In the year 2000, The American Academy of Pediatrics advised parents to avoid allergenic foods in infancy. Several years later, these guidelines were rescinded due to a lack of evidence that this was beneficial, but avoidance remained the norm. Since then, the rate of nut allergies in the US has tripled and the rate of food allergies increased by 50%. In 2015, the LEAP study showed that in fact the opposite was true — avoiding peanut protein increased the likelihood of an allergy, while early introduction dramatically decreased the likelihood by more than 80 percent. Based on the LEAP Study, the National Institutes of Health issued new guidelines in 2017 to recommend including peanut protein in babies’ diets, early and often, to help prevent peanut allergy from developing. Current medical guidelines also advise parents not to withhold any allergenic foods.
Has the FDA weighed in on early peanut introduction?
Yes. The FDA issued a Qualified Health Claim based on the LEAP Study results: "For most infants with severe eczema and/or egg allergy who are already eating solid foods, introducing foods containing ground peanuts between 4 and 10 months of age and continuing consumption may reduce the risk of developing peanut allergy by 5 years of age. FDA has determined, however, that the evidence supporting this claim is limited to one study. "If your infant has severe eczema and/or egg allergy, check with your infant’s healthcare provider before feeding foods containing ground peanuts.”
How do I know if my child is at high-risk for developing a peanut allergy?
Moderate to severe eczema, an existing egg allergy or a close relative with a food allergy, are considered risk factors for developing a peanut allergy. The LEAP Study showed that early peanut introduction as early as 4-6 months is especially important for high-risk children, however if your child is high-risk, current guidelines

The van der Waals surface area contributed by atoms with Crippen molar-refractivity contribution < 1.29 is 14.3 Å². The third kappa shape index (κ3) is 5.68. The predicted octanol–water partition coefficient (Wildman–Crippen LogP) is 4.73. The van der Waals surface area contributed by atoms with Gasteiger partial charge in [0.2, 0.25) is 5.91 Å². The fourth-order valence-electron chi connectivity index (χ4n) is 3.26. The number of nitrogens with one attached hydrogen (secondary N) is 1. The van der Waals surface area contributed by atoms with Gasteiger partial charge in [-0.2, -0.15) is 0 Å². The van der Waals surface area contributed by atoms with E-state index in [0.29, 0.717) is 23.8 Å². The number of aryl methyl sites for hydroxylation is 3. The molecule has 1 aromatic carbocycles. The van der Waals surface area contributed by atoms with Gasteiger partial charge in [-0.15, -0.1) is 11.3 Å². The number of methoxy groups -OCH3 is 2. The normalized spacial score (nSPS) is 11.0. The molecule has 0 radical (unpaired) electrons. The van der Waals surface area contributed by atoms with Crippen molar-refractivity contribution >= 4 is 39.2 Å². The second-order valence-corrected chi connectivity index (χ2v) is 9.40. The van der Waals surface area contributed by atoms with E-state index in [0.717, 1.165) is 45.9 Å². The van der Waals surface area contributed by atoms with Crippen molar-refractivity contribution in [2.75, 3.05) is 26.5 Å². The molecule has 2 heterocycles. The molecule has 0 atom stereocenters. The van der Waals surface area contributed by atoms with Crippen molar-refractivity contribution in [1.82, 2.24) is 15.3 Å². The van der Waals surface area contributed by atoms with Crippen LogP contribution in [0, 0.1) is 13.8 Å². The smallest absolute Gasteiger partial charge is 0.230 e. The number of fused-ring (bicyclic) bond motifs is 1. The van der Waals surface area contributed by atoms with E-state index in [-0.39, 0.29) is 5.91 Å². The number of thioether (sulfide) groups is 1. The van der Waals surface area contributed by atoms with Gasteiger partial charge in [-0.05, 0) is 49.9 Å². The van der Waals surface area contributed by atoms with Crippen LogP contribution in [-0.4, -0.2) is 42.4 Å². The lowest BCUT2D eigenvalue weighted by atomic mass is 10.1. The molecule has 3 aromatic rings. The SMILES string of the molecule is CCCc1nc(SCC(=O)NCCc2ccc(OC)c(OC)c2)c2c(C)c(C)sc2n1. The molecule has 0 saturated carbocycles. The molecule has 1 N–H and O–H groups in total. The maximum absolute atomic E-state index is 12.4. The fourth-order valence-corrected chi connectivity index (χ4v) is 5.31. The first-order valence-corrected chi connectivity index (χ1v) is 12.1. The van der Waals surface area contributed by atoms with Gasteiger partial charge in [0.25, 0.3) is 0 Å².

recommend allergy testing and consulting with your physician first.
Do all children need early exposure to peanut protein or just those at high-risk of developing a peanut allergy?
The majority of children with peanut allergies have a history of mild or moderate eczema, though many children who develop peanut allergies have no risk factors at all. The new guidelines state that children with no risk factors can be given peanut-containing foods “freely” and that “the early introduction of dietary peanut in children without risk factors for peanut allergy is generally anticipated to be safe and to contribute modestly to an overall reduction in the prevalence of peanut allergy.”
Is there a minimum recommended amount of peanut protein per week?
Dr. Lack's EAT (Enquiring About Tolerance) Study showed that 2 grams of protein per allergen each week is the minimum amount required for protection. Babies in the LEAP Study ended up consuming much more than anticipated (6 grams per week), which was also shown to be safe and effective. Based on the LEAP Study, the National Institutes of Health and the American Academy of Pediatrics recommend 6 grams of peanut protein per week for high-risk infants.*
How long should my baby consume peanut protein?
Consistency and duration are key. The children in the LEAP Study regularly consumed peanut protein until age 5 to achieve the dramatic 80+% reduction in peanut allergies. We designed our puffs to be wholesome and delicious for all ages, so they can continue to be part of a nutritious diet as your little one grows.
What are the signs of an allergic reaction?
Symptoms of an allergic reaction usually appear within minutes or can occur up to 2 hours after eating a food. Mild to moderate symptoms may include hives, redness of the skin, swelling, itchy mouth, nausea or vomiting, diarrhea, or stomach pain. Severe symptoms may include trouble swallowing, shortness of breath, loss of consciousness, and a weak pulse, among others. Severe symptoms require immediate medical treatment. For more information, click HERE
What if I suspect my child is having an allergic reaction?
If a child has an allergic reaction to any food, stop feeding the food and consult a physician. Mild to moderate symptoms (e.g., itching, sneezing, hives or rashes) are often treated with antihistamines. Severe symptoms (e.g., trouble breathing or swallowing) may be signs of the life-threatening condition anaphylaxis. This requires immediate treatment with epinephrine. In the case of severe symptoms, administer epinephrine if available, and call 911 immediately.